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Dear Carolyn: My niece just turned 15. Physically, she reminds me of myself at her age – she looks about 19. I lost my virginity when I was 14, so ever since last year I’ve been wondering if there is a way I can talk to her about what she’s thinking about sex. She has a good mom, but they are very different – her mom (my husband’s sister) is religious and was always kind of nerdy and well-behaved in school, while my niece is not religious, is a popular cheerleader, and has always tended a bit more toward the wild side than her mother ever did. So I’m not sure how much they have or have not talked about this.

I pretty much see my niece only when the entire family is there, but she doesn’t live that far away. Should I ask my sister-in-law if they have had this conversation, and/or if she thinks it would be helpful for me to approach this topic with my niece (given my status as hip younger aunt with similar wild-child past)? Should I invite my niece out with me and try to un-awkwardly bring it up?

– So, Had Sex Yet?

A: “Since I was popular, since Daughter is popular, and since you were one of those people in high school not even thinking about sex because, well, that’s obvious, isn’t it? I was thinking I could pinch-hit for you when it’s time for The Talk with your daughter. You know, since I actually know something.”

Good?

Besides being awful in about 17 different ways?

Only one of those kinds of awfulness really matters: This girl has a mother. A good one, by your own estimation. Your quest to be part of her education ends there, unless and until mother or niece takes the initiative to invite you in – and even then, you tread lightly.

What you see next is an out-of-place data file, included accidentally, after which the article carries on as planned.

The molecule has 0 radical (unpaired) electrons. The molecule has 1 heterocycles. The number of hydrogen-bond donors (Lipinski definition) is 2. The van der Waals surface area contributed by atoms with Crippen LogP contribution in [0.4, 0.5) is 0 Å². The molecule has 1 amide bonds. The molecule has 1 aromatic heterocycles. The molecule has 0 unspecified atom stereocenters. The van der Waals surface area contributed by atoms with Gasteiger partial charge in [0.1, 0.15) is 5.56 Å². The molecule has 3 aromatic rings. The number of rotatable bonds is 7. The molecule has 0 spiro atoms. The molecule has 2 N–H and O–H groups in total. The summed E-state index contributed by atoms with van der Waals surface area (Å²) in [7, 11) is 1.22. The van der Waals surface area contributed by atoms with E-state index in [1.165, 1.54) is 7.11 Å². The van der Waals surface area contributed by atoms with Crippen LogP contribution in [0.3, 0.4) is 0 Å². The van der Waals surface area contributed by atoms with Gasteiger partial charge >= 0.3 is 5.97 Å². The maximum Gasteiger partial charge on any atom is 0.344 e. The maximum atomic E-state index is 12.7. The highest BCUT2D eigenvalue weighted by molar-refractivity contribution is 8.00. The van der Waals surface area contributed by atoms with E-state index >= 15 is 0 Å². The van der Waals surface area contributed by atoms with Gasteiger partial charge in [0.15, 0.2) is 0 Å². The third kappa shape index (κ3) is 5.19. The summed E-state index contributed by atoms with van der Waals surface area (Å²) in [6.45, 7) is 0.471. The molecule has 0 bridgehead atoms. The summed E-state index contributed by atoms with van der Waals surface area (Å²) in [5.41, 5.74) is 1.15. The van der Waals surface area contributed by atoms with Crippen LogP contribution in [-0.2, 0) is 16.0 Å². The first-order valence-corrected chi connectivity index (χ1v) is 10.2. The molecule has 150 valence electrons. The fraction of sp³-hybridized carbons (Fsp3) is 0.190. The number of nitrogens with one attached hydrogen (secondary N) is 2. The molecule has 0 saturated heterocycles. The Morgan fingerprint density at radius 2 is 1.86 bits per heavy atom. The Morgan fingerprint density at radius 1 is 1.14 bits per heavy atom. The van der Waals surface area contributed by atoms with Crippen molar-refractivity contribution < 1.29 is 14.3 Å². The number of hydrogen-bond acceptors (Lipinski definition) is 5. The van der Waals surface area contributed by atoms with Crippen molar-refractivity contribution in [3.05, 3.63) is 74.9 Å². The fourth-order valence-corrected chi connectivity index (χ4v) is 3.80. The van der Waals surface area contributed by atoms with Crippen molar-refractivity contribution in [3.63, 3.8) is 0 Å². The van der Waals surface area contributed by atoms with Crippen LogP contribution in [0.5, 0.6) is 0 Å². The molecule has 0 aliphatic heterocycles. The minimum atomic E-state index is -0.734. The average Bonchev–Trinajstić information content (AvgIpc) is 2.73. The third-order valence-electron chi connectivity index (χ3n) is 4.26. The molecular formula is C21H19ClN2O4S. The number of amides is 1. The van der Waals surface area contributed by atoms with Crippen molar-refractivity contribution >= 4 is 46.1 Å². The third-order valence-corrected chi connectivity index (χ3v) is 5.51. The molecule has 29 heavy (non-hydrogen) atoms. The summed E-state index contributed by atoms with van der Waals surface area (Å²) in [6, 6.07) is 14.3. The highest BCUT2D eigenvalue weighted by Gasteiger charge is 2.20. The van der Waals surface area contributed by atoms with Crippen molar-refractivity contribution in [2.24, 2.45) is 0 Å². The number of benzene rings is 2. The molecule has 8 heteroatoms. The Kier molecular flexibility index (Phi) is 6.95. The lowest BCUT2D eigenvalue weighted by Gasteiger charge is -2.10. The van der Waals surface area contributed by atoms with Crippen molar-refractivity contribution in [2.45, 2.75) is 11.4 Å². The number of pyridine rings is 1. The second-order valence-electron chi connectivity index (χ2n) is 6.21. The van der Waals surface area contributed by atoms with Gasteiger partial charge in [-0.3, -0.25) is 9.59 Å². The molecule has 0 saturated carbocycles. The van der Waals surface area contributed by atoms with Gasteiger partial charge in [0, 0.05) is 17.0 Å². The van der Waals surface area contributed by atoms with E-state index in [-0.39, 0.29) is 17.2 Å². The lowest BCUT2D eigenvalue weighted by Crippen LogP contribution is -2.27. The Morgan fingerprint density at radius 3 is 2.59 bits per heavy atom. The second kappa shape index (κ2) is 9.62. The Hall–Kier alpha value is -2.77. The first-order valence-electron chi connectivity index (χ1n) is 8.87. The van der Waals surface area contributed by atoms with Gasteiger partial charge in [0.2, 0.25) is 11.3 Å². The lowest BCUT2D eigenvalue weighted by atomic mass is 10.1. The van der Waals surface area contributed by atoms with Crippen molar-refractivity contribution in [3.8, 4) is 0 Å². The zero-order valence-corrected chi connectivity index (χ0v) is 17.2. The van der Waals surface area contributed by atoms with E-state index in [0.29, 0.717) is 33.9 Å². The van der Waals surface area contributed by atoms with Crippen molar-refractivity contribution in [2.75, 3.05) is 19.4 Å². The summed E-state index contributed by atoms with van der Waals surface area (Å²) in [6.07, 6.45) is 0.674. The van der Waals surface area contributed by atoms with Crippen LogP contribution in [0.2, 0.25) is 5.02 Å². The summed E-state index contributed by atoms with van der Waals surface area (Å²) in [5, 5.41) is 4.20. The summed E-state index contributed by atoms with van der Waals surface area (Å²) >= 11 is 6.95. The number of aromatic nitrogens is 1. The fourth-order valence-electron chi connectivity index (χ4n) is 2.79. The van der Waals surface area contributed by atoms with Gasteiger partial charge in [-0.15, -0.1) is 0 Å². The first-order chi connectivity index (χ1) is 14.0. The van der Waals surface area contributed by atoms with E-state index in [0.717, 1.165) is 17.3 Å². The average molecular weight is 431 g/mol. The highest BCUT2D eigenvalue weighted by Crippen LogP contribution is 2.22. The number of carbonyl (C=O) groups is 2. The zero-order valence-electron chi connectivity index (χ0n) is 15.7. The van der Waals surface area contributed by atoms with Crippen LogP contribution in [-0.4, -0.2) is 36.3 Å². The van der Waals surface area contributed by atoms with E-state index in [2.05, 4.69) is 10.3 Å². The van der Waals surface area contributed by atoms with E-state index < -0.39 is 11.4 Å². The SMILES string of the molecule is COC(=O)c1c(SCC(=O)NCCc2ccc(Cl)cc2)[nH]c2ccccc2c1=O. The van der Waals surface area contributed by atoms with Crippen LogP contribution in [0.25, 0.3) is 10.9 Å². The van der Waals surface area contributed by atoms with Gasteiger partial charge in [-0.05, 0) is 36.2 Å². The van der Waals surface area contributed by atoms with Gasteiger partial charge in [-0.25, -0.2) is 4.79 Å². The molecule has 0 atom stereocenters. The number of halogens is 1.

That’s because the mere act of volunteering for that role would say to or about your sister-in-law, “I don’t think you’re up to this.” And who says she’s not up to it just because she is different from her daughter, and her views are different from yours? Differences might even help.

If you care about your niece, then care about your whole niece, not just her early bloom. Talk to her about all kinds of things. Even better, listen to her about all kinds of things. Even even better, rewind the world and start laying this foundation when she’s 5 or 7 or 10, if you haven’t done that already. Your interest is suspiciously close to being about how groovy you are, versus what your sister-in-law and niece actually need.

I hope I’m wrong about that, but it’s up to you to make sure I am.

Marriage and power

Dear Carolyn: The other day I was having a conversation with my mom and she said marriages are really about power. I am finding that, days later, I’m still really bothered by it. I am feeling angry (because that seems unfair to my dad), feeling sorry for her, but also wondering if maybe there’s some truth to what she is saying. What do you think?

– Anonymous

A: I think it’s worth digging into why this bugs you so much, including a follow-up with your mom.

I also think there’s some truth to it, but I’d say unhealthy marriages are about power.

The healthy ones are about equilibrium – meaning, the power question is resolved to the satisfaction of both.

Spouses whose needs are mostly being met and whose voices are being heard aren’t the ones battling to have their way, their day, their say.

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